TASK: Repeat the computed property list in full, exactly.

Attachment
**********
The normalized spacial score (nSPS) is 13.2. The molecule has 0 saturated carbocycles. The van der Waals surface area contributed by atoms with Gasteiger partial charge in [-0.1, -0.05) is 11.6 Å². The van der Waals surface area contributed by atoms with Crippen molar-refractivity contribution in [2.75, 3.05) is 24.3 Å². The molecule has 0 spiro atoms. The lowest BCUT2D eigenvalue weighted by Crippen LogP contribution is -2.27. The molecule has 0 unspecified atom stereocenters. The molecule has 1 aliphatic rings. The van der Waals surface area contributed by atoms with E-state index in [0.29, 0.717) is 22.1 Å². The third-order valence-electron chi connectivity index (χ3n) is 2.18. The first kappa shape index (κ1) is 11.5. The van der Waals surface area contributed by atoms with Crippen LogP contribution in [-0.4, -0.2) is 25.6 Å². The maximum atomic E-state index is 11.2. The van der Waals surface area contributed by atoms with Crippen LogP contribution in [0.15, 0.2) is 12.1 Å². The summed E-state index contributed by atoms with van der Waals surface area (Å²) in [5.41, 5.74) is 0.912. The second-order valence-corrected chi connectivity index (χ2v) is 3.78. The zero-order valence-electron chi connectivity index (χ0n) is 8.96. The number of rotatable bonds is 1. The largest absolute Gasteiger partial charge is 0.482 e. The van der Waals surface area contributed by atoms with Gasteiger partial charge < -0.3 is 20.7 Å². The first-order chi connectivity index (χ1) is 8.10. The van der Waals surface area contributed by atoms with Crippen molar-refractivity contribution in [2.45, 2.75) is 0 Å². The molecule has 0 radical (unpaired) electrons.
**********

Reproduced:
The normalized spacial score (nSPS) is 13.2. The molecule has 0 saturated carbocycles. The van der Waals surface area contributed by atoms with Gasteiger partial charge in [-0.1, -0.05) is 11.6 Å². The van der Waals surface area contributed by atoms with Crippen molar-refractivity contribution in [2.75, 3.05) is 24.3 Å². The molecule has 0 spiro atoms. The lowest BCUT2D eigenvalue weighted by Crippen LogP contribution is -2.27. The molecule has 0 unspecified atom stereocenters. The molecule has 1 aliphatic rings. The van der Waals surface area contributed by atoms with E-state index in [0.29, 0.717) is 22.1 Å². The third-order valence-electron chi connectivity index (χ3n) is 2.18. The first kappa shape index (κ1) is 11.5. The van der Waals surface area contributed by atoms with Crippen LogP contribution in [-0.4, -0.2) is 25.6 Å². The maximum atomic E-state index is 11.2. The van der Waals surface area contributed by atoms with Crippen LogP contribution in [0.15, 0.2) is 12.1 Å². The summed E-state index contributed by atoms with van der Waals surface area (Å²) in [5.41, 5.74) is 0.912. The second-order valence-corrected chi connectivity index (χ2v) is 3.78. The zero-order valence-electron chi connectivity index (χ0n) is 8.96. The number of rotatable bonds is 1. The largest absolute Gasteiger partial charge is 0.482 e. The van der Waals surface area contributed by atoms with Gasteiger partial charge < -0.3 is 20.7 Å². The first-order chi connectivity index (χ1) is 8.10. The van der Waals surface area contributed by atoms with Crippen molar-refractivity contribution in [2.45, 2.75) is 0 Å². The molecule has 0 radical (unpaired) electrons.